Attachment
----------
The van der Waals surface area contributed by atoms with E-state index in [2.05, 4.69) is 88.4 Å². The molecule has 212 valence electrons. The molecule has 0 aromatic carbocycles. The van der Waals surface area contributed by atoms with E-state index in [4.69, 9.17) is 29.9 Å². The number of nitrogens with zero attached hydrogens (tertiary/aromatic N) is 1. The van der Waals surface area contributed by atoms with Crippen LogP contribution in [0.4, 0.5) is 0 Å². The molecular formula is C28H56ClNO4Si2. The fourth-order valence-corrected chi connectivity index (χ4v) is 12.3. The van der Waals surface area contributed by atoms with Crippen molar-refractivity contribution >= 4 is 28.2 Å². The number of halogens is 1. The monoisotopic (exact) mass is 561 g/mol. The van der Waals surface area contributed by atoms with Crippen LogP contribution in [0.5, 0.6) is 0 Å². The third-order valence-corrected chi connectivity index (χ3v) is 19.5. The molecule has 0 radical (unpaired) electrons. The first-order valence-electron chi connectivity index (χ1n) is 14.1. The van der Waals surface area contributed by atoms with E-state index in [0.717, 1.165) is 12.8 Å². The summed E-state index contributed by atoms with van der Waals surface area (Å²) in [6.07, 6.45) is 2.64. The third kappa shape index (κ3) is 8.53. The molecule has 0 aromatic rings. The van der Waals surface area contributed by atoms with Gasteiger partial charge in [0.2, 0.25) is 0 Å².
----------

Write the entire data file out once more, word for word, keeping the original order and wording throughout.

The van der Waals surface area contributed by atoms with E-state index in [2.05, 4.69) is 88.4 Å². The molecule has 212 valence electrons. The molecule has 0 aromatic carbocycles. The van der Waals surface area contributed by atoms with E-state index in [4.69, 9.17) is 29.9 Å². The number of nitrogens with zero attached hydrogens (tertiary/aromatic N) is 1. The van der Waals surface area contributed by atoms with Crippen LogP contribution in [0.4, 0.5) is 0 Å². The molecular formula is C28H56ClNO4Si2. The fourth-order valence-corrected chi connectivity index (χ4v) is 12.3. The van der Waals surface area contributed by atoms with Crippen molar-refractivity contribution >= 4 is 28.2 Å². The number of halogens is 1. The monoisotopic (exact) mass is 561 g/mol. The van der Waals surface area contributed by atoms with Crippen LogP contribution in [0.5, 0.6) is 0 Å². The third-order valence-corrected chi connectivity index (χ3v) is 19.5. The molecule has 0 radical (unpaired) electrons. The first-order valence-electron chi connectivity index (χ1n) is 14.1. The van der Waals surface area contributed by atoms with E-state index in [0.717, 1.165) is 12.8 Å². The summed E-state index contributed by atoms with van der Waals surface area (Å²) in [6.07, 6.45) is 2.64. The third kappa shape index (κ3) is 8.53. The molecule has 0 aromatic rings. The van der Waals surface area contributed by atoms with Gasteiger partial charge in [0.2, 0.25) is 0 Å².